Through such rotation of the refrigerant gas, the lubricant oil is centrifugally separated from the refrigerant gas. The separated lubricant oil adheres to the inner circumferential surface of the circumferential wall 51 a of the casing 51. The lubricant oil is then caused to flow downward by the weight of the lubricant oil. Eventually, the lubricant oil flows out of the casing 51 (the oil separator 50) through the oil outlet 50 b together with the refrigerant gas and is supplied to the control valve 34 and the crank chamber 15 through the passage 60.

On the other hand, the refrigerant gas from which the lubricant oil has been separated flows toward the outlet ports 52 c. The inlet port 54 a and the outlet ports 52 c are arranged in such a manner that the outlet direction Z1 of the refrigerant gas flowing through the outlet ports 52 c is substantially parallel with the inlet direction Z2 of the refrigerant gas flowing through the inlet port 54 a. This arrangement allows the refrigerant gas to flow to the outlet ports 52 c without shifting the flow direction of the refrigerant gas to a direction different from the inlet direction of the refrigerant gas through the inlet port 54 a. In this state, the refrigerant gas is sent to the exterior of the separation zone S through the outlet ports 52 c. The refrigerant gas is then supplied to the external refrigerant circuit 41 through the connection passage 49.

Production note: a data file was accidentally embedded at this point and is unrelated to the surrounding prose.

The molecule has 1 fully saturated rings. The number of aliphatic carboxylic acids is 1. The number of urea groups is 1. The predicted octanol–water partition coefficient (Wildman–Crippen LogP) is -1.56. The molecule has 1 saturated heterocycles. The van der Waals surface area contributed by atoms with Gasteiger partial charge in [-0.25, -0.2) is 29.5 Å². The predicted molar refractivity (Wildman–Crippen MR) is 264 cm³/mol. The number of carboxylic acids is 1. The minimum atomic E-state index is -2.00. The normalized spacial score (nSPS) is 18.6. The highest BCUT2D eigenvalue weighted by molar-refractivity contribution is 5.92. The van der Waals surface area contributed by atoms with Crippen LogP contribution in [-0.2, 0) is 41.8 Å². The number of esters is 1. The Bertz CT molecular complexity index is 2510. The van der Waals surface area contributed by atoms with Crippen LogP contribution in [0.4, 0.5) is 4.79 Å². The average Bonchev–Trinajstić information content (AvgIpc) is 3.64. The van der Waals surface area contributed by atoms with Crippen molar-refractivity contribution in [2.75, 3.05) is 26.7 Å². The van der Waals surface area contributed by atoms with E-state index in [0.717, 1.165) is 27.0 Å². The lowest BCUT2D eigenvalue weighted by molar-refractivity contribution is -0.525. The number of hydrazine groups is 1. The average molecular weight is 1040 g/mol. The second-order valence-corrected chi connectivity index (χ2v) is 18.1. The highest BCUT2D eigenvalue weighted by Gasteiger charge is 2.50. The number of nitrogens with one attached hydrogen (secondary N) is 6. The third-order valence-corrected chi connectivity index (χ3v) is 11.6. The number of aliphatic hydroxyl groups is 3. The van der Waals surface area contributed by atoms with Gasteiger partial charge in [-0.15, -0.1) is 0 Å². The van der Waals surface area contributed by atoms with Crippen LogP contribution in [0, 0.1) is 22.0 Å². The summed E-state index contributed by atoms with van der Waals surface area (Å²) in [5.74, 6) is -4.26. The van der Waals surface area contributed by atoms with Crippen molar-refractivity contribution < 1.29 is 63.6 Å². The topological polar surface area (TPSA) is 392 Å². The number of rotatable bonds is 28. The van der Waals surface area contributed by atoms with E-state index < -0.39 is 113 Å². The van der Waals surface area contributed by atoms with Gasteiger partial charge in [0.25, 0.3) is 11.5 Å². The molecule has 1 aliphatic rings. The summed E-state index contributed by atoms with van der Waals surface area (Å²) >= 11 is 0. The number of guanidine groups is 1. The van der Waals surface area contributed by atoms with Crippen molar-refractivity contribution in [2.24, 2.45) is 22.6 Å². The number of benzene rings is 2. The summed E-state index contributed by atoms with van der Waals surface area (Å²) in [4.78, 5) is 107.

The first embodiment has the following advantages.

The oil separator 50 includes the inlet port 54 a and the outlet ports 52 c. The inlet port 54 a is arranged at the position corresponding to one end, or the front end, of the rotator 52 in the axial direction M. Each of the outlet ports 52 c is provided at the position corresponding to the opposing end, or the rear end, of the rotator 52 in the axial direction M. The inlet port 54 a and the outlet ports 52 c are arranged in such a manner that the inlet direction Z2 and the outlet direction Z1 of the refrigerant gas are substantially parallel. Therefore, after flowing into the separation zone S through the inlet port 54 a, the refrigerant gas flows to the outlet ports 52 c while flowing around the rotator 52. In this state, without changing the flow direction of the refrigerant gas, the refrigerant gas flows out from the separation zone S through the outlet ports 52 c. This prevents the flow of the refrigerant gas from being shifted in the direction perpendicular to the inlet direction of the refrigerant gas and suppresses decrease of the flow rate or the flow velocity of the refrigerant gas, unlike the prior art. It is thus unnecessary to increase the length of the rotator 52 or ensure a long inlet distance of the refrigerant gas to compensate for decrease of the separation performance of the lubricant oil caused by the decreased flow rate of the refrigerant gas. As a result, the oil separator 50 becomes compact.